Ted E. Bear and Macchiato

[flagallery gid=7 name=”Gallery”]
School today was great right up until fifth and sixth period where I came to a grinding hault with grade one. I was teaching lesson about germs, virus’, and bacteria. Earlier I had made a very colourful puppet that I had cut out of a teacher resource book, his name was Ted E. Bear. As soon as I told the class that I was going to leave and someone else was going to come back and teach the lesson, left, and came back as Ted E. Bear, they were fully engaged. I began with a high voice, but half way through I had to switch to a deep voice as I remembered it was a bear, and my throat was starting to hurt. They loved it and were laughing and cackling with excitement. Finally after the introduction to germs Ted E. Bear had to go home to the forest and Mr. Galen returned. Yesterday I bought two boxes of wax crayons (25 in each). Although the buildings are very colourful here there are only a handful of pencil crayons to go around for the whole school, so their books are not at all very colourful. I have been having a great time colouring things with my German Waldorf block crayons, and believe that every child deserves colour. I gave them a sheet with a cartoon virus and bacteria on it for them to colour, and they were immediately busy at work, all the while I was bombarded by about six MR. GALEN’S per second as they cried out in anguish for another colour. They were so excited about the crayons and drawing that they didn’t want to stop. It was very hard to bring the colouring to a close in order to do some brainstorming about where they could find germs.I was pretty exausted by the end of the block when it was time to go next door to 1B. Next door was much worse, everything was fine up until I tried to end the colouring and teach the rest of the lesson, it was a no go. It is incredible how loud they can be, all yelling at the same time, all yelling Mr. Galen desperately as though somebody is strangling them. By the end of the block I physically and mentally exausted, and don’t think I can teach another class. Thank God the day is over.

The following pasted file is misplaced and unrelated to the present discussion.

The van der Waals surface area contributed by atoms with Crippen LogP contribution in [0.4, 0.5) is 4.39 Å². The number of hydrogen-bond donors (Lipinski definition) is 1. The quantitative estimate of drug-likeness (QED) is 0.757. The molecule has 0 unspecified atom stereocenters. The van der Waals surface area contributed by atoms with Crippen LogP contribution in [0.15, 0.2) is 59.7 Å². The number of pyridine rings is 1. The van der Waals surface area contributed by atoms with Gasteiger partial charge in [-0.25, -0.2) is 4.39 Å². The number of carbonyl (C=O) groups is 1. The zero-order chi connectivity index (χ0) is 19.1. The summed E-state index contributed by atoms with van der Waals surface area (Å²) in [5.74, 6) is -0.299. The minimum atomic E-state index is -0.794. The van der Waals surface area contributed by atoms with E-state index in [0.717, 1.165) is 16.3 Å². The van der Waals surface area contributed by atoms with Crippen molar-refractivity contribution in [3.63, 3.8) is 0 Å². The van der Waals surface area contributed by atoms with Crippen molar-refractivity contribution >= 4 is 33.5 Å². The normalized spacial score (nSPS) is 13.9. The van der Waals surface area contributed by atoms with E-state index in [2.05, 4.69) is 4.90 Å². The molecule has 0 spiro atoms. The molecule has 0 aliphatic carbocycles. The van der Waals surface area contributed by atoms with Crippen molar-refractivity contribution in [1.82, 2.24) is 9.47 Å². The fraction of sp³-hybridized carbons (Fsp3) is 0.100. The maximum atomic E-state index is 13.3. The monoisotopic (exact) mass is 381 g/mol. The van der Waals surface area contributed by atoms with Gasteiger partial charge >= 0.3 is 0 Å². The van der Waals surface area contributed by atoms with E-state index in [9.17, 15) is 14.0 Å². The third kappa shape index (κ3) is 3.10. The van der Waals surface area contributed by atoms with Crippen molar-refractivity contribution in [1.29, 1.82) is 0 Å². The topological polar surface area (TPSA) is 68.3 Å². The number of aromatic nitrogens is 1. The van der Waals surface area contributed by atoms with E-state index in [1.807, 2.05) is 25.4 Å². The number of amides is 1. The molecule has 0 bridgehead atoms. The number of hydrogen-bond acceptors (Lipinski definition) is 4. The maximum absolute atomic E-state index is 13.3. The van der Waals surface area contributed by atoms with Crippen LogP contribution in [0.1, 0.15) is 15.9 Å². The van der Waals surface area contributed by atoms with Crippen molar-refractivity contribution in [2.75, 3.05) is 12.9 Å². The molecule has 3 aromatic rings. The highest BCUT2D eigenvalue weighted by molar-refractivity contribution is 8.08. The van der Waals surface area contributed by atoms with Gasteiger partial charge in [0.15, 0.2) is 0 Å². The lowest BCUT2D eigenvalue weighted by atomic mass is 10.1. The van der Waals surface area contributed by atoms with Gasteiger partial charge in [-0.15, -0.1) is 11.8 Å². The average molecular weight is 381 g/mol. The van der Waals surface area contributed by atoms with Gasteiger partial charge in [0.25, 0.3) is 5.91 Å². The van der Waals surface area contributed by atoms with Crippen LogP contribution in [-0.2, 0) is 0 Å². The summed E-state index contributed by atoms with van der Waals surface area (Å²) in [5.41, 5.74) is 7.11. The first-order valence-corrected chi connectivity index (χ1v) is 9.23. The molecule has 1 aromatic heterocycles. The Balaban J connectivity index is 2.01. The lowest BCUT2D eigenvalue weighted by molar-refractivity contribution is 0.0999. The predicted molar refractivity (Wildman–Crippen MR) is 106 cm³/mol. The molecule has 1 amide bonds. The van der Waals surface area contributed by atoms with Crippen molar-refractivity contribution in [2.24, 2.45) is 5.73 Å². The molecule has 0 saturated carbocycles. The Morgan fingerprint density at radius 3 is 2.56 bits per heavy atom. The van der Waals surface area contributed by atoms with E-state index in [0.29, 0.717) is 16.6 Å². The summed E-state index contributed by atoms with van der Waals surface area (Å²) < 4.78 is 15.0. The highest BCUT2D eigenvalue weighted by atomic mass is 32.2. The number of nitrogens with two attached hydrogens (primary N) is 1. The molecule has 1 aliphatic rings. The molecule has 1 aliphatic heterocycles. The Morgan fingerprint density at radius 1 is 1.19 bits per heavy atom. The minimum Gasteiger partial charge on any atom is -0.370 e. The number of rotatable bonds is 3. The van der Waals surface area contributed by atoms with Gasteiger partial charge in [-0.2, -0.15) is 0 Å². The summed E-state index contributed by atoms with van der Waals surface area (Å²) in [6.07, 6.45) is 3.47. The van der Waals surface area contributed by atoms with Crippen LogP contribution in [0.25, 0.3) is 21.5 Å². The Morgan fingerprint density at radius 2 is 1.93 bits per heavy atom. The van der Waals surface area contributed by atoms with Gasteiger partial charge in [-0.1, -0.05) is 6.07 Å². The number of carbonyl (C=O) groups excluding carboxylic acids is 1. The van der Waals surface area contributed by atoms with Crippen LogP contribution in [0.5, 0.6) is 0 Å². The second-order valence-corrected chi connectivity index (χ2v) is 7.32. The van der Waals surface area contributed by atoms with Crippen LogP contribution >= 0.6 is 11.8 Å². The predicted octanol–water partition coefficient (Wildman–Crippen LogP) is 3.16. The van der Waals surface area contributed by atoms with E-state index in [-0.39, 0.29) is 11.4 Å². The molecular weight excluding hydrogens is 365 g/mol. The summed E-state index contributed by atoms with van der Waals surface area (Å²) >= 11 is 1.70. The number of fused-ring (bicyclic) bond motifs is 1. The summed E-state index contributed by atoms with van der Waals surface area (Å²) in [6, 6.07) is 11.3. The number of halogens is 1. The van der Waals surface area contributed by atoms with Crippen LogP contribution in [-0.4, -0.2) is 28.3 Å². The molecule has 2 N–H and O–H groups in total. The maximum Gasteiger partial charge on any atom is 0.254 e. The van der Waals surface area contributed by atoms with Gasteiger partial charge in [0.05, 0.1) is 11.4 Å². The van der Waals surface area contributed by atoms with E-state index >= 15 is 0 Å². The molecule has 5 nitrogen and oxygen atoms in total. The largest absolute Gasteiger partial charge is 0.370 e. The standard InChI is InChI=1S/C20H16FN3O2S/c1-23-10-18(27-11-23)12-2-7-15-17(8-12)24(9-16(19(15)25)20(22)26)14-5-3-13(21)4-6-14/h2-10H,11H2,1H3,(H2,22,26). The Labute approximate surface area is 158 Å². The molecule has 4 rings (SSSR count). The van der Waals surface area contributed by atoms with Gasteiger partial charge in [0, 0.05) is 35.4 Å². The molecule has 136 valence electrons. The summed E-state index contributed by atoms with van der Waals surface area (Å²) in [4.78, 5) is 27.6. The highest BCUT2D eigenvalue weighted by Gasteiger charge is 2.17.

After school we decided that we were going to go to Macchiato, supposedly one of the largest markets in Africa. I unloaded everything out of my pockets, left me camera, cell phone, wallet, and watch all behind. Took off my tie and vest, untucked my shirt, and rolled my sleeves up in an attempt to avaoid looking like a rich white person. All that I had in my pocket was a wadd of birr. Jamal the primary deputy principle called a taxi for us and we arraged for the driver to take us there, wait for us, then bring us back to the school to get our stuff, then take us home, all for 110 birr. When I climbed into the cab I realized that there were things being stored under the seat covers, the driver apologized and pulled out his clothes. I got the impression that he lived in his car. The car had a very potent metalic burning smell to it and I was forced to roll down the window for some fresh air, however the air outside was often not much better. It was a long drive, and the scene made me progressively feel more and more that I was in the heart of Africa. As we drove there were more and more people, and more and more rusted metal shacks and street stalls. Just as there are visibly absolutely no street laws, I’m pretty sure that there is also no building code. The scene began to resemble what I imagine London might have looked like shortely after the Blitz, except in Africa. Street stores and stalls were surrounded by concrete rubble. I kept my eye out each time we passed a fruit stand for some bigger mangoes, the ones I bought yesterday were a bit of a dissapointment. I think I may have to wait for mango season in Febuary. We passed shops celling every possible thing you can think off, we passed a long stretch that was packed with stoors selling nothing but sound systems and speakers along the dusty and rubble littered road. Soon we were at our destination, the cell phone block. There must have been hundreds of cell phone stalls, and open mall type areas with around 25 cell phone vendors back to back all selling the same Nokia phones. It was cell city. I left Kyle and Jasmin to look at phones and wandered into a small speaker shop. Being white I was eagerly greeted as usual. I spoke with one of the two men in the store, I asked him test some speakers for me. He was speaking in broken english and it was hard to understand, but he wanted to know where I was from. I told him Canada and he began telling me something about a Canadian theif that had wanted money from him for a visa or something, I didn’t really understand the point of his story. In the end he said something that sounded like he thought Canadian’s were no theifs, I assured him we are good people. He wanted to know what I was doing here, I told him. I said that I might come back and made to leave, that was when he asked for my email. I asked him what for, and he said just as a show of friendship, I smiled and refused. He continued to persist, but he was unable to produce any better reason than a show of friendship, I refused again and left the store. Later I came back by and saw that he wasn’t there, I asked to try another set of speakers that was cheaper, then I asked the price of the same speakers I had tried earlier to see if I would be told a different price. Unfortuantely the guy that was there immediately sent someone off to get the origninal guy. He came back and started asking why I was scared, I told him I wasn’t scared, but it was hard to communicate anything to him. I tried the speakers again and decided to buy them. They were good sound and 550 birr, $43 US. The other guy in the store started muttering something in Amharic, the guy with the broken English said that he was saying you are white, why not buy something more expensive and began giving me some numbers he thought reasonable. I tried to tell him not all white people were rich and that I was a volunteer with no income, in the end I got a box that was half soaked in water with the speakers in it. I took it and left. Back in the cab the driver started making conversation asking where we were from. I told him Canada, Kyle and Jasmin said the US and he seemed to think that it was the same place. He was very proud to tell us that one of his relatives was living in California working as a computer engineer. When we left Kyle gave him his phone number and told him that is name was Kyle and the driver said USA! And programmed Kyle’s number into his phone as USA. Upon arriving home I am glad to hear that the speakers have incredible sound and are the cheapest and best speakers I have ever owned. It feels good to listen as Santana’s ‘smooth’ fills the apartment while I chop onions for dinner.